David Budd 1927 - 1991 American Abstract Expressionism/ New York School Painters
After studying at the Ringling School of Art and Design, Sarasota, Florida, in the late 1940s—he was preparing for a career in interior design or architecture—David Budd was captivated by the example of Jackson Pollock, whom he observed painting in a short film by Hans Namuth. The documentary, shot outside Pollock's East Hampton studio in November 1950, featured Pollock painting on a sheet of glass, under which Namuth lay filming the action. The experience compelled Budd to pursue painting as his primary career. Budd supported himself in the early 1950s by working for the Florida-based Christiani Brothers Circus, through which he met his wife, Corcaita Christiani, an equestrian ballerina. Upon moving to New York in 1954, he studied briefly at the Art Students League, before establishing his career among the Abstract Expressionist circle. He had solo shows at the Betty Parsons Gallery in 1958 and 1960, and he exhibited at the popular Signa Gallery, in East Hampton, an artist-run venture founded in 1957 by Alfonso Ossorio, Elizabeth Parker, and John Little that featured contemporary American and European painting. As his marriage failed toward the end of the 1950s and Budd moved to Paris. Here his gestural mode of color abstraction evolved into a new, densely textured and largely monochromatic idiom. In Paris, Budd developed a close relationship with Galerie Stadler, where he had solo shows in 1962, 1964, and 1969. Budd returned to New York in the 1970s and exhibited primarily with the Tibor de Nagy and Max Hutchinson galleries; he taught at the School of Visual Arts.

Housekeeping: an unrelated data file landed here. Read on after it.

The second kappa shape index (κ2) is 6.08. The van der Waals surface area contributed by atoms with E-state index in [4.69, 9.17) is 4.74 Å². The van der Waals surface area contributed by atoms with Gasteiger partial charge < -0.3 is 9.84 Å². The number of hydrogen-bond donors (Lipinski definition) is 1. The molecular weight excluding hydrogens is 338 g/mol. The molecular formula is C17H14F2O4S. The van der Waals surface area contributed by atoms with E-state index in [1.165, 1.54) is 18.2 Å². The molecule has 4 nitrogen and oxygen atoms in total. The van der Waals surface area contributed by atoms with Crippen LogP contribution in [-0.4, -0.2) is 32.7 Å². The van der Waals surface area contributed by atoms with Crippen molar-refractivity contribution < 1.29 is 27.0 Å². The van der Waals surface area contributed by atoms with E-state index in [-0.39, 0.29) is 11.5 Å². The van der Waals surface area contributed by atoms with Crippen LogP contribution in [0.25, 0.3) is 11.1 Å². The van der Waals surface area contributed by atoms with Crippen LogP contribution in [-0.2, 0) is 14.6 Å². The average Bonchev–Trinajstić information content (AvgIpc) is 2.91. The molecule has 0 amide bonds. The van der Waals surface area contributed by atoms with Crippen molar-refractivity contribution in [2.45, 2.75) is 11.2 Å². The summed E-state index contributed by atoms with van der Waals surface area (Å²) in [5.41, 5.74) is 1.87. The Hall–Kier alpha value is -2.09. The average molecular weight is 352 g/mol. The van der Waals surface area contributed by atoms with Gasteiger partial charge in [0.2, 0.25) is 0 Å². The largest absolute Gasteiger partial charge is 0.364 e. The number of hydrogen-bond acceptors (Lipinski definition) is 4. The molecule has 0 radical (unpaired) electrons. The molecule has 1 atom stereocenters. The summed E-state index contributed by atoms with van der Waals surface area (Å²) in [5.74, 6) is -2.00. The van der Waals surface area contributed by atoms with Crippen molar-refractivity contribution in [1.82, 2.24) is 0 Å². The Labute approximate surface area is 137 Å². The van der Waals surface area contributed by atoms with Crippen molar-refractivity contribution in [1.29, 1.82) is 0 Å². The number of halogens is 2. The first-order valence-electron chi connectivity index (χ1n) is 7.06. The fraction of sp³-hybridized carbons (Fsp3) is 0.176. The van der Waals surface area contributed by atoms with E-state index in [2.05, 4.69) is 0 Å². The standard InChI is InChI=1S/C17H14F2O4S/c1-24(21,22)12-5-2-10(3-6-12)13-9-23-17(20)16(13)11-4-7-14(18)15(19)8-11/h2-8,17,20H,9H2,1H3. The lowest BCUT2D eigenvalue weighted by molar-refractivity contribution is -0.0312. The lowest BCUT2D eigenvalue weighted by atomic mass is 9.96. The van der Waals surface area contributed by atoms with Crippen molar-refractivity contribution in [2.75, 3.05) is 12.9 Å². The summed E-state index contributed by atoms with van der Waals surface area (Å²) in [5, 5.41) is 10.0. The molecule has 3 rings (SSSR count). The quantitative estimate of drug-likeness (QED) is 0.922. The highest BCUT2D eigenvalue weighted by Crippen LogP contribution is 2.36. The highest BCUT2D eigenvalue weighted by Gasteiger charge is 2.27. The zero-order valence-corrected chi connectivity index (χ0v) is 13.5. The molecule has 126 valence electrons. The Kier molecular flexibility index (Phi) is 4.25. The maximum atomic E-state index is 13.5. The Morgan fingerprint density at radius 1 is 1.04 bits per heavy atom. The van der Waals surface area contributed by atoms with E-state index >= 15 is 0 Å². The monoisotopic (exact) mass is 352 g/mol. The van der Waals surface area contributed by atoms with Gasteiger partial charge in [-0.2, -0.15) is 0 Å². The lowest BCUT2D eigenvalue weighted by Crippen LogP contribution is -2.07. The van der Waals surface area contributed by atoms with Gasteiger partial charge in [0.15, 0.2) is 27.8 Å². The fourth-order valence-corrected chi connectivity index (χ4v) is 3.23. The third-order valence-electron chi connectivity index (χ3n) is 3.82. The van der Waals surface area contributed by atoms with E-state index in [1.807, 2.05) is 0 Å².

After moving to New York City in 1954, David Budd became part of the Abstract Expressionist circle and exhibited at the Signa Gallery in East Hampton in the late 1950s